WASHINGTON — NASA will hold the annual Desert “RATS,” or Research and
Technology Studies, field test in the Arizona desert this fall,
hosting a media day for journalists on Sept. 15.
Desert RATS will help determine what technologies and capabilities
will be needed when NASA takes future trips beyond Earth. The tests
will include a simulated 14-day mission during which two crew members
— an astronaut and a geologist — will live inside NASA’s prototype
Lunar Electric Rover. They will scout the test area for features of
geological interest and conduct simulated moonwalks to collect
NASA’s heavy-lift rover Tri-ATHLETE, or All-Terrain Hex-Legged
Extra-Terrestrial Explorer, will carry a habitat mockup to which the
lunar rover will dock. The media day will include lunar rover and
Tri-ATHLETE demonstrations and opportunities to interview the
engineers, scientists and astronauts involved in the tests.
Interested reporters should contact Brandi Dean at 281-244-1403 by
Friday, Sept. 11, for the media day agenda and registration
information. Access to the test site is restricted, and reporters
must register in advance. NASA requires a letter of assignment on
company letterhead for credentials.
During the Desert RATS tests, which have been taking place for more
than a decade, engineers from NASA centers work with representatives
from industry and academia.
For more information about NASA’s lunar field tests and links to
follow Desert RATS activities on social media sites, visit:
HOUSTON — The 13 crew members flying aboard space shuttle Discovery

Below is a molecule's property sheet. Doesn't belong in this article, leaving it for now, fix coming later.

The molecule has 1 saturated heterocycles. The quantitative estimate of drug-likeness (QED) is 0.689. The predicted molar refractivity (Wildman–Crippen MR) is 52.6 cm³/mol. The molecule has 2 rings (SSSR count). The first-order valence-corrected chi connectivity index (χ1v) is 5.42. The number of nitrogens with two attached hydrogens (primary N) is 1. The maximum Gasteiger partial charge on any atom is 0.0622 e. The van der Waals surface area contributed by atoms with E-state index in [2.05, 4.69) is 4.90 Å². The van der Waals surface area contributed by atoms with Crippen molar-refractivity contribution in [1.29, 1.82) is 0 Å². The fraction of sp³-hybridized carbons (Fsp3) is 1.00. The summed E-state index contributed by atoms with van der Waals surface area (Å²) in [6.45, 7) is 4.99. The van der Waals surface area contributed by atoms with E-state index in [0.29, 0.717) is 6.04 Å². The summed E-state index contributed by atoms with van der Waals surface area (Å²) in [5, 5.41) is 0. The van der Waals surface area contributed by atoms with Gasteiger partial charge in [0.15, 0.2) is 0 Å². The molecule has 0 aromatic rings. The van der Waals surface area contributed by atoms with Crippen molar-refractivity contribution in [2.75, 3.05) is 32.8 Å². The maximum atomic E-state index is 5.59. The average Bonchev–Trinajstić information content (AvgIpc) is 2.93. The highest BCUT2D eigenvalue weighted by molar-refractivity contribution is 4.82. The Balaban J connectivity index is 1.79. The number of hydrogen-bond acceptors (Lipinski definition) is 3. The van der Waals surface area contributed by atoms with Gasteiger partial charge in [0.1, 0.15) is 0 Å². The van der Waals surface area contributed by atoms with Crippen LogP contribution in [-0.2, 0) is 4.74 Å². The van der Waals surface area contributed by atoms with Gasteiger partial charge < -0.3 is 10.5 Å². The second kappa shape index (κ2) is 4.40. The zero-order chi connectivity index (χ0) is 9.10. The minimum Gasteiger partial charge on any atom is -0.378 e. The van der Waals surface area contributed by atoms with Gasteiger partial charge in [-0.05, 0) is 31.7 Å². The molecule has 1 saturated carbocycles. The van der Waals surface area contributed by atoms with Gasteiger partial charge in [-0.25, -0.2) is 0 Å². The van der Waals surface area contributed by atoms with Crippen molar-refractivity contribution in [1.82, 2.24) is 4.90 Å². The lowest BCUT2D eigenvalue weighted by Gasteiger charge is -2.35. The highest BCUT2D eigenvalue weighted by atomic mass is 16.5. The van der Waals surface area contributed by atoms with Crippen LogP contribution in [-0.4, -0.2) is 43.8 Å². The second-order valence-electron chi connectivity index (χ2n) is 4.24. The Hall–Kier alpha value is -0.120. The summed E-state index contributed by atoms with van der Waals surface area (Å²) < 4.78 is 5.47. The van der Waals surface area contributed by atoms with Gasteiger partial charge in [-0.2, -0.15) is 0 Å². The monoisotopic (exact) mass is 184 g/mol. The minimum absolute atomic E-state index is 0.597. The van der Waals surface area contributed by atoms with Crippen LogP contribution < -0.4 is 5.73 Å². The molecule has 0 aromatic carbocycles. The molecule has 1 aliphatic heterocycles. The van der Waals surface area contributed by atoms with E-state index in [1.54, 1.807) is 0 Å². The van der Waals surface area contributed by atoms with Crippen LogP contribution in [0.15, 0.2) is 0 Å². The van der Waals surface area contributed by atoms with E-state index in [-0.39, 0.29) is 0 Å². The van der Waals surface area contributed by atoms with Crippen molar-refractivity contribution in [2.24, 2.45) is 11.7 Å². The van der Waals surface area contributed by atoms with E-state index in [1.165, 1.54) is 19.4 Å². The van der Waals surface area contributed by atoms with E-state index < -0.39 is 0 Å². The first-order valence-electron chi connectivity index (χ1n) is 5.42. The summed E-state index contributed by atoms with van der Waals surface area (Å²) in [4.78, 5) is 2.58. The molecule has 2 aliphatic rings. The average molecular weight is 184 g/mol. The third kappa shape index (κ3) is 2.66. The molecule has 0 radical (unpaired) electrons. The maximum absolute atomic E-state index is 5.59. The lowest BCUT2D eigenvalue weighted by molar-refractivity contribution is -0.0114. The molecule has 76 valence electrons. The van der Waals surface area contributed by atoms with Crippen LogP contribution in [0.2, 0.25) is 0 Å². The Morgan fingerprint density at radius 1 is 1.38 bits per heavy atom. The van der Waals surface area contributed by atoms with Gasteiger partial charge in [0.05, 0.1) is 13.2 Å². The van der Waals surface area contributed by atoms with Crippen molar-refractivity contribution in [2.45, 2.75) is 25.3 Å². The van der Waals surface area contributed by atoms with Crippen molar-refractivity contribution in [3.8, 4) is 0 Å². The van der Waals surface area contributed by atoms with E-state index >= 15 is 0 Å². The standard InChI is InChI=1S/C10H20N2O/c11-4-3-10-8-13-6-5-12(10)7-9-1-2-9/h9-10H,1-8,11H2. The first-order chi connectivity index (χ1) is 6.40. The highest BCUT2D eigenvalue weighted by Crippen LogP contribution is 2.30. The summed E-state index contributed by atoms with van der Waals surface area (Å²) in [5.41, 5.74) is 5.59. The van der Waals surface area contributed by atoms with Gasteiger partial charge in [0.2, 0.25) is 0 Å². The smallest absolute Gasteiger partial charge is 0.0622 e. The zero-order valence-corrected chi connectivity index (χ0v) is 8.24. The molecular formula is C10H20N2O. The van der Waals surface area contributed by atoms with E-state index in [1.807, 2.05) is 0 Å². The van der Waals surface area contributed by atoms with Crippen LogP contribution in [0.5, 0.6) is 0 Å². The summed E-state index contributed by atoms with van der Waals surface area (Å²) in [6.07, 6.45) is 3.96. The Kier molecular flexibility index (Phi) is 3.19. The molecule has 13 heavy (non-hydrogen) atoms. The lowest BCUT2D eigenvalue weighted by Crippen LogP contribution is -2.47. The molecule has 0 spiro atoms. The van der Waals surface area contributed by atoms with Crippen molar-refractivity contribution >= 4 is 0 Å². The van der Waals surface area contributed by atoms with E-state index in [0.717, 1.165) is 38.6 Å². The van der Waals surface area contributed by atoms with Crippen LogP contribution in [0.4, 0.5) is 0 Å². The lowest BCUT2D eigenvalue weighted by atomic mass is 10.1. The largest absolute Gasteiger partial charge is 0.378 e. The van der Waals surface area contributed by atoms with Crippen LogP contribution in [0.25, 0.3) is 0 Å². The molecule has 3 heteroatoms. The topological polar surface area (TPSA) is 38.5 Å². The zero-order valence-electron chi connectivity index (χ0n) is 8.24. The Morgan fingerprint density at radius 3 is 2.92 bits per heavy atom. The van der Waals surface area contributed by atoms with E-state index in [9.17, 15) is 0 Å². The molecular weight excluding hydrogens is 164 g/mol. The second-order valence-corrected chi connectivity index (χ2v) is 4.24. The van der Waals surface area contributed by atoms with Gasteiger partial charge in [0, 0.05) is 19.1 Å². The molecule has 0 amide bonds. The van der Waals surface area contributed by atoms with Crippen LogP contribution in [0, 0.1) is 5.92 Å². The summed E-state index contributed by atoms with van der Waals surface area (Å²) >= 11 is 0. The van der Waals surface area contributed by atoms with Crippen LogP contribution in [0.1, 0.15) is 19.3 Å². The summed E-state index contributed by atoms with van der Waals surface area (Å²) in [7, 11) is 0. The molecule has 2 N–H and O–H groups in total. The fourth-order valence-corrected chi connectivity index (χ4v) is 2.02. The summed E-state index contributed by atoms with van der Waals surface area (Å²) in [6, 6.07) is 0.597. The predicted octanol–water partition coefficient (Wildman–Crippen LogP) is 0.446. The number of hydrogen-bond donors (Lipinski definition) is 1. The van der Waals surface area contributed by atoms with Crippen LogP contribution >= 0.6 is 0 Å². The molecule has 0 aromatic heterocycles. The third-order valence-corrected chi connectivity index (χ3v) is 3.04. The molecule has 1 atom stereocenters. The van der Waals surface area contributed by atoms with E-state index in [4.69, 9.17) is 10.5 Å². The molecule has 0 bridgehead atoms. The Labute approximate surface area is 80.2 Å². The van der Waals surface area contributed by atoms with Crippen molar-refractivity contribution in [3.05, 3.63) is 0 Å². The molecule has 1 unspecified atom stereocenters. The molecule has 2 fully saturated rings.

and the International Space Station will hold a news conference at
7:54 p.m. CDT on Friday, Sept. 4.
Reporters may ask questions from NASA’s Johnson Space Center in
Houston, Kennedy Space Center in Florida and Headquarters in
Washington. Journalists from Canada and Sweden also will participate
in the news conference. To take part, U.S. journalists must RSVP by
calling the public affairs office at a participating NASA center by
noon CDT on Sept. 4.
NASA Television will provide live coverage of the 35-minute news
conference. For NASA TV downlink, schedule and streaming video
Discovery’s 13-day STS-128 mission includes three spacewalks. The
flight also is delivering a new station crew member, storage racks,
materials and fluids science racks, a freezer to store research
samples, a new sleeping compartment, an air purification system, and
a treadmill named after comedian Stephen Colbert.
For more information about STS-128 and its crew, visit:
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